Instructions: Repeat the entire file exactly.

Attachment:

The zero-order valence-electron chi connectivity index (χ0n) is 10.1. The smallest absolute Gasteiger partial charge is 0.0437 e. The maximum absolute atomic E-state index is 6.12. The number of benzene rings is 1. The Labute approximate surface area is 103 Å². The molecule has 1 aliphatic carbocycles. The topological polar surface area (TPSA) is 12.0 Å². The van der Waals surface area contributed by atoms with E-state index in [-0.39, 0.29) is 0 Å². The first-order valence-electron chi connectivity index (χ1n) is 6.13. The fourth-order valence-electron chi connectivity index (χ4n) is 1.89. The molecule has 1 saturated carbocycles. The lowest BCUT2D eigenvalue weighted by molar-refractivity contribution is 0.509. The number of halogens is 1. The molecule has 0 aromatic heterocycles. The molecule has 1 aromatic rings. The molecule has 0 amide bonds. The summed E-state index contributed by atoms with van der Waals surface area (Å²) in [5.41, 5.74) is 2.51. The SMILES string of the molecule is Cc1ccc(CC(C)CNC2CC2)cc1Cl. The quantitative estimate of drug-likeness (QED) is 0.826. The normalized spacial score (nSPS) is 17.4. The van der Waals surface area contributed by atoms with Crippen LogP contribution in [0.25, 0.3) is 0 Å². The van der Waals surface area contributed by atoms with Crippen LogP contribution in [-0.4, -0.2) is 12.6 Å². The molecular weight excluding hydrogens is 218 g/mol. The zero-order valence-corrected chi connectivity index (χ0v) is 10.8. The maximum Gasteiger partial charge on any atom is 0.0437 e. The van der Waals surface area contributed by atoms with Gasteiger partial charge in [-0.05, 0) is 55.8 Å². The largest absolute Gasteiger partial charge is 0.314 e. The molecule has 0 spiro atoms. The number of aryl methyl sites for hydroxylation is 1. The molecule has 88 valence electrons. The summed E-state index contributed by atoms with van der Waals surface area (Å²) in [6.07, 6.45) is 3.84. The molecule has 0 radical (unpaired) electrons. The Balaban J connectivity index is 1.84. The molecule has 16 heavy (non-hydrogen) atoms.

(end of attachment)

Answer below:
The zero-order valence-electron chi connectivity index (χ0n) is 10.1. The smallest absolute Gasteiger partial charge is 0.0437 e. The maximum absolute atomic E-state index is 6.12. The number of benzene rings is 1. The Labute approximate surface area is 103 Å². The molecule has 1 aliphatic carbocycles. The topological polar surface area (TPSA) is 12.0 Å². The van der Waals surface area contributed by atoms with E-state index in [-0.39, 0.29) is 0 Å². The first-order valence-electron chi connectivity index (χ1n) is 6.13. The fourth-order valence-electron chi connectivity index (χ4n) is 1.89. The molecule has 1 saturated carbocycles. The lowest BCUT2D eigenvalue weighted by molar-refractivity contribution is 0.509. The number of halogens is 1. The molecule has 0 aromatic heterocycles. The molecule has 1 aromatic rings. The molecule has 0 amide bonds. The summed E-state index contributed by atoms with van der Waals surface area (Å²) in [5.41, 5.74) is 2.51. The SMILES string of the molecule is Cc1ccc(CC(C)CNC2CC2)cc1Cl. The quantitative estimate of drug-likeness (QED) is 0.826. The normalized spacial score (nSPS) is 17.4. The van der Waals surface area contributed by atoms with Crippen LogP contribution in [0.25, 0.3) is 0 Å². The van der Waals surface area contributed by atoms with Crippen LogP contribution in [-0.4, -0.2) is 12.6 Å². The molecular weight excluding hydrogens is 218 g/mol. The zero-order valence-corrected chi connectivity index (χ0v) is 10.8. The maximum Gasteiger partial charge on any atom is 0.0437 e. The van der Waals surface area contributed by atoms with Gasteiger partial charge in [-0.05, 0) is 55.8 Å². The largest absolute Gasteiger partial charge is 0.314 e. The molecule has 0 spiro atoms. The number of aryl methyl sites for hydroxylation is 1. The molecule has 88 valence electrons. The summed E-state index contributed by atoms with van der Waals surface area (Å²) in [6.07, 6.45) is 3.84. The molecule has 0 radical (unpaired) electrons. The Balaban J connectivity index is 1.84. The molecule has 16 heavy (non-hydrogen) atoms.